Penalty For Hiding Assets During A Divorce
Although penalties for hiding assets during a divorce vary state-to-state (and even case-to-case), regardless of where you complete the divorce, you are still going to be in flagrant contempt of the courts. If during discovery, it is discovered that you have intentionally concealed financial information or assets with intent to prevent the other party from receiving his share, judges have a pretty good range of options to sanction penalties for hiding assets in a divorce. While it is understandably tempting, particularly if you believe that your ex-spouse would benefit more than you, ultimately hiding assets in divorce is unlawful and puts you at risk for severe penalties. When it seems like your ex is going to do a lot better than you on a property settlement, you may feel the temptation to hide assets from the courts and your spouse in order to avoid having them divided in the divorce.
If you simply do not disclose assets or give financial disclosures to your spouse in divorce, a court may order you to do so. If you cannot prove your exs failed disclosure of any assets prior to finalizing a divorce, for example, if he failed to disclose a piece of marital property that you do not have any claim on, a court still has the authority to order your ex to pay sanctions, since California law does not require you to suffer actual harm from your exs failed disclosure. In addition to receiving 50-100% of an asset, in addition to potentially being awarded attorney fees and costs, you may ask the court to sanction your ex for failing to disclose a hidden asset(s) throughout your divorce proceedings.
Depending on the size of the hidden assets, a judge can penalize the spouse that withheld assets by granting the other spouse a share of the hidden assets, or the entire amount. The judge may impose penalties and order the spouse found to have hidden assets to pay the others attorney’s fees. In certain circumstances, such as fraud or deliberate failure to disclose, a court may award all assets to the other spouse.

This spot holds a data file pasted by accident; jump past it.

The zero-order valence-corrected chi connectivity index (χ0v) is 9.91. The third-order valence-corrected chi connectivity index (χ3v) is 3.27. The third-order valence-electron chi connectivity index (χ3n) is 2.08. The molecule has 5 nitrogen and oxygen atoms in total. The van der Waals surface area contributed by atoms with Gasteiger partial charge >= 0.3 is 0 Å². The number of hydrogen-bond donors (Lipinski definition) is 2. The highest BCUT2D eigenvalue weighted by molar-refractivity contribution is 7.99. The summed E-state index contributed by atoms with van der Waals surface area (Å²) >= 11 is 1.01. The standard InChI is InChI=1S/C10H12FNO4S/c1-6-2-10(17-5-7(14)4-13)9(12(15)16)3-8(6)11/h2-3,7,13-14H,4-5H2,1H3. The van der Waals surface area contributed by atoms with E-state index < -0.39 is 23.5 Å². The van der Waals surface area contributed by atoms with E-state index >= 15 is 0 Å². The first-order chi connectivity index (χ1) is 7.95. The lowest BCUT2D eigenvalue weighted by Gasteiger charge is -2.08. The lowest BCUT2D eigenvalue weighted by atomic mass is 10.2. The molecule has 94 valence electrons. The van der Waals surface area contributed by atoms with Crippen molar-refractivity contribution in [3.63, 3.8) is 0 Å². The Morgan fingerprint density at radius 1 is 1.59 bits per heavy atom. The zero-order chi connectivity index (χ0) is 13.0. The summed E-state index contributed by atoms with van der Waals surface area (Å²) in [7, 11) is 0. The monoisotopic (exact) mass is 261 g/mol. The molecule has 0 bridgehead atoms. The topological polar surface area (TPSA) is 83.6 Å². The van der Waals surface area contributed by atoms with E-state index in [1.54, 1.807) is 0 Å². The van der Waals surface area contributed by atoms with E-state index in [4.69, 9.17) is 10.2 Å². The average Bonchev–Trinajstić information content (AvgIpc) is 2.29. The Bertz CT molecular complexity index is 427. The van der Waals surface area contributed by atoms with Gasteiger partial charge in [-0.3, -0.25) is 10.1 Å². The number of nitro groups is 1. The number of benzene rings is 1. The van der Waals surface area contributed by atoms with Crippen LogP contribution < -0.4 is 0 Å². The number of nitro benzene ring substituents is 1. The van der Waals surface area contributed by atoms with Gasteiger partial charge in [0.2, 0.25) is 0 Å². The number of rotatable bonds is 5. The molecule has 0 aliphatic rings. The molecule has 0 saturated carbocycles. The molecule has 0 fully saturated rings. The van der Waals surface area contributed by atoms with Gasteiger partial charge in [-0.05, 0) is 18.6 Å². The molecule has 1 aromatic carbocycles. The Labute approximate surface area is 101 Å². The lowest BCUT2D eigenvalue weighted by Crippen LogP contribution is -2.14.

A spouse who conceals assets is guilty of perjury in front of the court, may be subject to significant prison sentences for this offense, and could end up with a felony conviction. Civil penalties for perjury in divorce cases: If a court finds that one spouse has hidden assets, he may be ordered to pay damages to the other spouse for any attorney’s fees or costs they have had in investigating his finances. If a judge finds someone has been deliberately violating the laws regarding disclosure of assets, then a judge can compel them to pay their ex-spouses attorney’s fees and court costs.
Because your judge is free to make pretty much whatever rulings they wish, as long as they stay within the boundaries of the states divorce laws, you are going to get slapped with statutory penalties for being dishonest or concealing assets. If your spouse has sold marital property for less than it was worth, not only are they potentially concealing assets, but they may be violating the law. Divorce lawyers are trained to find every effort at hiding marital assets in a discovery, so it is likely that they will discover your hidden assets, and that you will get caught.
Divorce lawyers are experts at detecting any efforts made to hide assets, which means that you are probably not going to get away with hiding. A lying spouse does not simply get away with it if he or she can conceal assets long enough to get to a divorce judgment. If an ex-spouse learns of hidden assets after the divorce is finalized, he or she may file a post-judgment motion under California Family Code Section 2556, asking the court to enter a judgment regarding the missing assets, with penalties on the line.